Research Policy Analysis and Coordination
Chapter 19: Research Funding Systems
Revised November 2011
- 19-210 Assistance Regulations
- 19-211 2 CFR 215 - OMB Circular A-110
- 19-212 Agency Implementations of 2 CFR 215 A-110
- 19-213 Federal Demonstration Partnership - 2 CFR 215 Implementation
- 19-220 Acquisition Regulations
- 19-221 FAR and FAR Supplements
- 19-222 FAR Clause Database
- 19-230 System Reforms
- 19-231 Federal Demonstration Partnership
- 19-310 Standard Agreements
- 19-320 Interagency Agreements
- 19-330 Interagency Master Agreements
- 19-340 Federal Flow-Through
- 19-350 Financial Reporting Requirements
Chapter 19-100: Introduction and Scope
The purpose of this Manual chapter is to summarize the various types of award relationships and instruments for use by the University in doing business with extramural sponsors, and to outline the major issues or concerns associated with each type.
Chapter 19-200: The Federal Extramural Support System
There are two basic types of mechanisms that federal agencies use to provide funds to State governments and other recipients in furtherance of public programs, including research: assistance and acquisition. An assistance-type relationship exists when the principal purpose of the relationship is the transfer of anything of value in order to accomplish a public purpose of support or stimulation. An acquisition-type relationship exists when the principal purpose is the acquisition, by purchase, lease, or barter, of property or services for the direct benefit or use of the Federal Government. (See Section 2-F02 of this Manual.)
Grants and cooperative agreements are used when the government wants to assist a recipient in accomplishing a public purpose. Grants are normally used when no substantial involvement is anticipated between the federal agency and the recipient during the performance of the contemplated activity. When substantial involvement is anticipated, a cooperative agreement is usually awarded.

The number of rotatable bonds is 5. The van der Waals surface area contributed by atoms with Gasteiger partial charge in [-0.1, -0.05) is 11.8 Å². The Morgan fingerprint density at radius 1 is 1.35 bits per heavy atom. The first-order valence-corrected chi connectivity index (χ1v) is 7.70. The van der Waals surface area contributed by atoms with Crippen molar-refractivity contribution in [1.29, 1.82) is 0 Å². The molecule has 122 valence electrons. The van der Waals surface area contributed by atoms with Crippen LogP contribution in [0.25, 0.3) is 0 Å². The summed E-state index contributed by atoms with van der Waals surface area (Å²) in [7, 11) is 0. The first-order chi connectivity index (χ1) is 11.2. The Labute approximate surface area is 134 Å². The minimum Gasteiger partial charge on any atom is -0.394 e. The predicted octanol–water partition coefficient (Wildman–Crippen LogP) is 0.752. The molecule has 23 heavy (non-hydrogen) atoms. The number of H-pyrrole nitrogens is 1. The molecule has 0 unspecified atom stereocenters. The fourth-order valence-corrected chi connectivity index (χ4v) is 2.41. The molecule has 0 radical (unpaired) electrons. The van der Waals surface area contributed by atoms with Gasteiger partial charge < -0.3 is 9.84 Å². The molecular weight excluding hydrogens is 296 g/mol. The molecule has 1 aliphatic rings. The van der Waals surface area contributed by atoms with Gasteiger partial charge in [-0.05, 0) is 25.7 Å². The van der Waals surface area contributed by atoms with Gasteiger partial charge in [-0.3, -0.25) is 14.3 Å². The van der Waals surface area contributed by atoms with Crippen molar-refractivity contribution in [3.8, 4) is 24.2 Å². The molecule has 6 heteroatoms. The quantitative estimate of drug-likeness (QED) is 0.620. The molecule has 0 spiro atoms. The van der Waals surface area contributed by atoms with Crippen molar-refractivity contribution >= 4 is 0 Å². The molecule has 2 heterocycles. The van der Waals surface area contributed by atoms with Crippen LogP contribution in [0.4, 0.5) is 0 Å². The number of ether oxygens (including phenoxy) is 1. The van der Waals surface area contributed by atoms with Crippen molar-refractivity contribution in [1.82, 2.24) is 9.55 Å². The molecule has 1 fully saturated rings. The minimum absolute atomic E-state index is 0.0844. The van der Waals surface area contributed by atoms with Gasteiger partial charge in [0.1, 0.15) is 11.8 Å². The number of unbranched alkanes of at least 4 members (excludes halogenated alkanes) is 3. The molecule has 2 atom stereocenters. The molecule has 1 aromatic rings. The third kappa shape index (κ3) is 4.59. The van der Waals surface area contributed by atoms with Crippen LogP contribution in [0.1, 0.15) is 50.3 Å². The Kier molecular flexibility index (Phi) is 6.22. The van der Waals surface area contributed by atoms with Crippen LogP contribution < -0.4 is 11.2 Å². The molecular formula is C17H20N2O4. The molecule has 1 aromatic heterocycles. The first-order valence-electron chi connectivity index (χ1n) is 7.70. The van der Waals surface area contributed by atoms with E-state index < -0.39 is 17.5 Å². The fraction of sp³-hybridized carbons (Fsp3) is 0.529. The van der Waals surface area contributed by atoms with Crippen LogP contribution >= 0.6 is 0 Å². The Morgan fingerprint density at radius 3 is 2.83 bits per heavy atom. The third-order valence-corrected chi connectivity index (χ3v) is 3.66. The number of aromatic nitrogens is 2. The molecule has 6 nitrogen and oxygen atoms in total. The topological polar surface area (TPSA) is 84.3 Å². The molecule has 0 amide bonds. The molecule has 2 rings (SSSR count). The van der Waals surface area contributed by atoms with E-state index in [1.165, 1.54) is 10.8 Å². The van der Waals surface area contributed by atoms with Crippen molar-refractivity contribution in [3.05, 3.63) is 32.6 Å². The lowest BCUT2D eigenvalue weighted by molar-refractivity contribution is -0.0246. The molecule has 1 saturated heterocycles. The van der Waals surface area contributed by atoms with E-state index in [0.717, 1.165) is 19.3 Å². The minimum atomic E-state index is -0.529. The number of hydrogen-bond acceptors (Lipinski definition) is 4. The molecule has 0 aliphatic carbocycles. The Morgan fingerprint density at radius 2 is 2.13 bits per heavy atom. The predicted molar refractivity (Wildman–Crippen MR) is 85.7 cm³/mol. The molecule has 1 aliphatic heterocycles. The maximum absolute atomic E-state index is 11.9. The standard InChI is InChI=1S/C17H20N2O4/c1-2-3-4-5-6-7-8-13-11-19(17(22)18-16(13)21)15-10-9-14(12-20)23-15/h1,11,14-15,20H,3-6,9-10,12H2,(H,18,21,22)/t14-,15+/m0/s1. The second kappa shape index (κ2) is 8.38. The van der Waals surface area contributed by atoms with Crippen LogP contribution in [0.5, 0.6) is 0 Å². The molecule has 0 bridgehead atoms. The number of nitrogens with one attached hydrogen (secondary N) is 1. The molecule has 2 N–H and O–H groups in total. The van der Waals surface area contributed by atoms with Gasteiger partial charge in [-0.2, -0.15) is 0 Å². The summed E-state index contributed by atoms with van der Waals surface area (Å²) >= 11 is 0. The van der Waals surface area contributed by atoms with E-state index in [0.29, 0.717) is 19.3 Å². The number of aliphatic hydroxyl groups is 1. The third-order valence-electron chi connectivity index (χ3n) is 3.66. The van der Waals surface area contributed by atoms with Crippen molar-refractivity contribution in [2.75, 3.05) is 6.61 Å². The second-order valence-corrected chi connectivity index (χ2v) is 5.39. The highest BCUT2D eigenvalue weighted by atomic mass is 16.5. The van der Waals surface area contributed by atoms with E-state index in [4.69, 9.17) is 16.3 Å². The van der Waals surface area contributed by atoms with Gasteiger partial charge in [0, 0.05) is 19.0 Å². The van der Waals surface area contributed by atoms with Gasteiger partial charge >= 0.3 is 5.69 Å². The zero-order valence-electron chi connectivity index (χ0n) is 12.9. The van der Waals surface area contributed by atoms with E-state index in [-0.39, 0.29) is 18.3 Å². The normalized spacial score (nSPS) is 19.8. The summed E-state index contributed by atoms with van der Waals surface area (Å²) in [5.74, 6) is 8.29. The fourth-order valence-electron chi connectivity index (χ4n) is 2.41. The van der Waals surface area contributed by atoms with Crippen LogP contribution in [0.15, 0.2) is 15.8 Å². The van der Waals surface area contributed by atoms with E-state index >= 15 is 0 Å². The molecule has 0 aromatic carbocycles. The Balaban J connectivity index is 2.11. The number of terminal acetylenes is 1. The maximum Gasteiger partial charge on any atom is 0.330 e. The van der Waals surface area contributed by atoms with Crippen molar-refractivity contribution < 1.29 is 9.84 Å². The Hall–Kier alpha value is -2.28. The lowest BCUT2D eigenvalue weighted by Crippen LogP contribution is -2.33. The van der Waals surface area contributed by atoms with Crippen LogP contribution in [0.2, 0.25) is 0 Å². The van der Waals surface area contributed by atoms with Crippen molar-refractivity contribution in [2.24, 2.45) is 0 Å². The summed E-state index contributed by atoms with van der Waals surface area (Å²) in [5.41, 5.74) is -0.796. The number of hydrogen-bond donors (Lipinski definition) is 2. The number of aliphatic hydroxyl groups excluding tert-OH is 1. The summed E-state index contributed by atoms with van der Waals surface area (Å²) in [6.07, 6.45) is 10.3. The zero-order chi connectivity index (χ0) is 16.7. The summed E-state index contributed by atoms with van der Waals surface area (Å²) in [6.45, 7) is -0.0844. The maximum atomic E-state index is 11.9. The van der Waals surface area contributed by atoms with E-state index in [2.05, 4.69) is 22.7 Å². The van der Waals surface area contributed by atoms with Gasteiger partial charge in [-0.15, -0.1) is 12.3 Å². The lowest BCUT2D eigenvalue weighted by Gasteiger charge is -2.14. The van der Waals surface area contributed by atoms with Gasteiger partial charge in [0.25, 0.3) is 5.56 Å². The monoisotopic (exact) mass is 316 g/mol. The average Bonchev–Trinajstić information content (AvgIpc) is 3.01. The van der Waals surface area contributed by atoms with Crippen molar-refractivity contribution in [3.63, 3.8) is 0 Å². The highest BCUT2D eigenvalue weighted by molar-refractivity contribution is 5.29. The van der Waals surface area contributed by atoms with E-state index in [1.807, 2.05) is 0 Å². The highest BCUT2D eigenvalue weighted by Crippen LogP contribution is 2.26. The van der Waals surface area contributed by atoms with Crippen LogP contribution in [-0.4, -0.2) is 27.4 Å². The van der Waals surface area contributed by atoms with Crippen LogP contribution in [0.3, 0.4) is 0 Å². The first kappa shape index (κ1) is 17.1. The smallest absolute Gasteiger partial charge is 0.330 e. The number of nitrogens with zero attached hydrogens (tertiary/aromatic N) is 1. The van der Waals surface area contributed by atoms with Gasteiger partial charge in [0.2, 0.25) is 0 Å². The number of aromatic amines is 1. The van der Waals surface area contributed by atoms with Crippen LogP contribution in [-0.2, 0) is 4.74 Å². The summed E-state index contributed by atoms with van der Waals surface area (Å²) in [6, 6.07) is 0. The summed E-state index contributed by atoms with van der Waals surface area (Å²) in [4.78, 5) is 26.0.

When the government wants to acquire goods and services for its own direct benefit or use, it usually issues a contract.
Research, training, and public service activities supported by federal funds are governed by two broad sets of regulations depending on whether grants and cooperative agreements or contracts are used to provide the funds. Assistance regulations are discussed below in Section 19-210 and acquisition regulations are discussed in Section 19-220.
19-210 Assistance Regulations
Regulations governing grants and cooperative agreements awarded by a particular federal agency are usually codified in that agency's section of the Code of Federal Regulations (CFR). (For example, grant rules for the Department of Health and Human Services are codified at 45 CFR Part 74.) These regulations are often repeated in and supplemented by handbooks, guides, manuals, or other documents. In the formulation of its grant and cooperative agreement rules for universities, a federal agency is required to follow the guidance in Office of Management and Budget (OMB), Uniform Administrative Requirements for Grants and Agreements with Institutions of Higher Education, Hospitals, and Other Non-Profit Organizations, 2 CFR Part 215 (OMB Circular A-110) unless prohibited by statute or OMB grants an exception.